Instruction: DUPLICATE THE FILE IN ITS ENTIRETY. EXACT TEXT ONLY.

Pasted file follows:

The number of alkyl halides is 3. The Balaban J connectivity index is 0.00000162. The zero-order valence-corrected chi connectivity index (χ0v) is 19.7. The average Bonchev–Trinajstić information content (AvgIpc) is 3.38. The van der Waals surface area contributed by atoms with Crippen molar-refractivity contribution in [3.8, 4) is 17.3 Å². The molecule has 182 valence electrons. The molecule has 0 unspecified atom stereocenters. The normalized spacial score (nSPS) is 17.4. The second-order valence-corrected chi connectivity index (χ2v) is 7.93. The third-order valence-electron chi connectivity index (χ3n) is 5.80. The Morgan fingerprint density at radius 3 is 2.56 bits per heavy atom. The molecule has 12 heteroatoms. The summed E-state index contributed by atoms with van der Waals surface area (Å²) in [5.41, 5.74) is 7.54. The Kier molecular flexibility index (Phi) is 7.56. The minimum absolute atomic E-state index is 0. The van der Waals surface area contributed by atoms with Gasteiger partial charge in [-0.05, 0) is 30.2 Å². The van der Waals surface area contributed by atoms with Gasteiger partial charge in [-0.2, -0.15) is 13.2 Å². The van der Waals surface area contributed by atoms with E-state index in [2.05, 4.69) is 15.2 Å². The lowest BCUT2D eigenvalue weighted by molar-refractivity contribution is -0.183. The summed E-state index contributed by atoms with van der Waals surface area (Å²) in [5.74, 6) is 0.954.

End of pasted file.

The number of alkyl halides is 3. The Balaban J connectivity index is 0.00000162. The zero-order valence-corrected chi connectivity index (χ0v) is 19.7. The average Bonchev–Trinajstić information content (AvgIpc) is 3.38. The van der Waals surface area contributed by atoms with Crippen molar-refractivity contribution in [3.8, 4) is 17.3 Å². The molecule has 182 valence electrons. The molecule has 0 unspecified atom stereocenters. The normalized spacial score (nSPS) is 17.4. The second-order valence-corrected chi connectivity index (χ2v) is 7.93. The third-order valence-electron chi connectivity index (χ3n) is 5.80. The Morgan fingerprint density at radius 3 is 2.56 bits per heavy atom. The molecule has 12 heteroatoms. The summed E-state index contributed by atoms with van der Waals surface area (Å²) in [5.41, 5.74) is 7.54. The Kier molecular flexibility index (Phi) is 7.56. The minimum absolute atomic E-state index is 0. The van der Waals surface area contributed by atoms with Gasteiger partial charge in [-0.05, 0) is 30.2 Å². The van der Waals surface area contributed by atoms with Gasteiger partial charge in [-0.2, -0.15) is 13.2 Å². The van der Waals surface area contributed by atoms with E-state index in [2.05, 4.69) is 15.2 Å². The lowest BCUT2D eigenvalue weighted by molar-refractivity contribution is -0.183. The summed E-state index contributed by atoms with van der Waals surface area (Å²) in [5.74, 6) is 0.954.